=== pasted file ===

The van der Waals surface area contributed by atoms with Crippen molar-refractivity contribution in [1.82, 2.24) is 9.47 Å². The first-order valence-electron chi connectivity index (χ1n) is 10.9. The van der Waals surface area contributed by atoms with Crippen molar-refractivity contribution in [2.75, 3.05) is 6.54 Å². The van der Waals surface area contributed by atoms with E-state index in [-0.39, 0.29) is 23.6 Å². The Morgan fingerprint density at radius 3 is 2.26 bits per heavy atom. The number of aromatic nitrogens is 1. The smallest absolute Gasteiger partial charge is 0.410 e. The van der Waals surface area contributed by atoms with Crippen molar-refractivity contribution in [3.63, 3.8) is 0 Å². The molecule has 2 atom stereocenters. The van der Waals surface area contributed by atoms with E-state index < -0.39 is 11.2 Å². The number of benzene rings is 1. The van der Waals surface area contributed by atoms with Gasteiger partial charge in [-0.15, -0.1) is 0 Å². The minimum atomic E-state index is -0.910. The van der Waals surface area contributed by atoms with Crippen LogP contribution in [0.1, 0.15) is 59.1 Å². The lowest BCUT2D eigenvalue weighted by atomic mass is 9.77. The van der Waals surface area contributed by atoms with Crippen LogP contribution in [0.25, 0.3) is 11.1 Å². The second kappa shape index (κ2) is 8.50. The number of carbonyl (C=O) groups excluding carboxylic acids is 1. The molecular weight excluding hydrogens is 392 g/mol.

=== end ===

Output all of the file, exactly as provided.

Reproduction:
The van der Waals surface area contributed by atoms with Crippen molar-refractivity contribution in [1.82, 2.24) is 9.47 Å². The first-order valence-electron chi connectivity index (χ1n) is 10.9. The van der Waals surface area contributed by atoms with Crippen molar-refractivity contribution in [2.75, 3.05) is 6.54 Å². The van der Waals surface area contributed by atoms with E-state index in [-0.39, 0.29) is 23.6 Å². The Morgan fingerprint density at radius 3 is 2.26 bits per heavy atom. The number of aromatic nitrogens is 1. The smallest absolute Gasteiger partial charge is 0.410 e. The van der Waals surface area contributed by atoms with Crippen molar-refractivity contribution in [3.63, 3.8) is 0 Å². The molecule has 2 atom stereocenters. The van der Waals surface area contributed by atoms with E-state index < -0.39 is 11.2 Å². The number of benzene rings is 1. The van der Waals surface area contributed by atoms with Gasteiger partial charge in [-0.15, -0.1) is 0 Å². The minimum atomic E-state index is -0.910. The van der Waals surface area contributed by atoms with Crippen LogP contribution in [0.1, 0.15) is 59.1 Å². The lowest BCUT2D eigenvalue weighted by atomic mass is 9.77. The van der Waals surface area contributed by atoms with Crippen LogP contribution in [0.25, 0.3) is 11.1 Å². The second kappa shape index (κ2) is 8.50. The number of carbonyl (C=O) groups excluding carboxylic acids is 1. The molecular weight excluding hydrogens is 392 g/mol.